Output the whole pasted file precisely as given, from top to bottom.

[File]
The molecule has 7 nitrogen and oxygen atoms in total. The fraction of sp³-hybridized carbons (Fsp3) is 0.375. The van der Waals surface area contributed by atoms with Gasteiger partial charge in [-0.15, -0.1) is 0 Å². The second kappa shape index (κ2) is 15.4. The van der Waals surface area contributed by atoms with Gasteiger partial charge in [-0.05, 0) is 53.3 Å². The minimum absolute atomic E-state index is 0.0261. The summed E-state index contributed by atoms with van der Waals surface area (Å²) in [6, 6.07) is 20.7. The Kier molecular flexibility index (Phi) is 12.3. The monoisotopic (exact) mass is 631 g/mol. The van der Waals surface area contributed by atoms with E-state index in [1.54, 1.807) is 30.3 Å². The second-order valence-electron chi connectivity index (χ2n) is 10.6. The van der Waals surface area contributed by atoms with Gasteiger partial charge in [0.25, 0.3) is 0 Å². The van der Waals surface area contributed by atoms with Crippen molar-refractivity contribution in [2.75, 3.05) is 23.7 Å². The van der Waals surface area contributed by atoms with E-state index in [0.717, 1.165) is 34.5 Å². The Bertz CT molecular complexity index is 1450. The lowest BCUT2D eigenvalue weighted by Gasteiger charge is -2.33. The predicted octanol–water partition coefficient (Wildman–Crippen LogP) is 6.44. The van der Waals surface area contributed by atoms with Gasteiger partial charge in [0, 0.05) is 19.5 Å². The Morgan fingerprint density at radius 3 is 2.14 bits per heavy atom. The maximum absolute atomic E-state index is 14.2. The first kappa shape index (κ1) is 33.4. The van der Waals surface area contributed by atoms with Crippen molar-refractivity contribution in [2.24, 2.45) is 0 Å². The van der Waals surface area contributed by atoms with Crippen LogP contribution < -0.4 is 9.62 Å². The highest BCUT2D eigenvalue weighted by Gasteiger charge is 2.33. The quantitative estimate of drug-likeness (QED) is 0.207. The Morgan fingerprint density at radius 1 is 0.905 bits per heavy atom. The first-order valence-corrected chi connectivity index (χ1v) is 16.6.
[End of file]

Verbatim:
The molecule has 7 nitrogen and oxygen atoms in total. The fraction of sp³-hybridized carbons (Fsp3) is 0.375. The van der Waals surface area contributed by atoms with Gasteiger partial charge in [-0.15, -0.1) is 0 Å². The second kappa shape index (κ2) is 15.4. The van der Waals surface area contributed by atoms with Gasteiger partial charge in [-0.05, 0) is 53.3 Å². The minimum absolute atomic E-state index is 0.0261. The summed E-state index contributed by atoms with van der Waals surface area (Å²) in [6, 6.07) is 20.7. The Kier molecular flexibility index (Phi) is 12.3. The monoisotopic (exact) mass is 631 g/mol. The van der Waals surface area contributed by atoms with E-state index in [1.54, 1.807) is 30.3 Å². The second-order valence-electron chi connectivity index (χ2n) is 10.6. The van der Waals surface area contributed by atoms with Gasteiger partial charge in [0.25, 0.3) is 0 Å². The van der Waals surface area contributed by atoms with Crippen molar-refractivity contribution in [2.75, 3.05) is 23.7 Å². The van der Waals surface area contributed by atoms with E-state index in [0.717, 1.165) is 34.5 Å². The Bertz CT molecular complexity index is 1450. The lowest BCUT2D eigenvalue weighted by Gasteiger charge is -2.33. The predicted octanol–water partition coefficient (Wildman–Crippen LogP) is 6.44. The van der Waals surface area contributed by atoms with Gasteiger partial charge in [0, 0.05) is 19.5 Å². The Morgan fingerprint density at radius 3 is 2.14 bits per heavy atom. The maximum absolute atomic E-state index is 14.2. The first kappa shape index (κ1) is 33.4. The van der Waals surface area contributed by atoms with Crippen molar-refractivity contribution in [2.24, 2.45) is 0 Å². The van der Waals surface area contributed by atoms with Crippen LogP contribution < -0.4 is 9.62 Å². The highest BCUT2D eigenvalue weighted by Gasteiger charge is 2.33. The quantitative estimate of drug-likeness (QED) is 0.207. The Morgan fingerprint density at radius 1 is 0.905 bits per heavy atom. The first-order valence-corrected chi connectivity index (χ1v) is 16.6.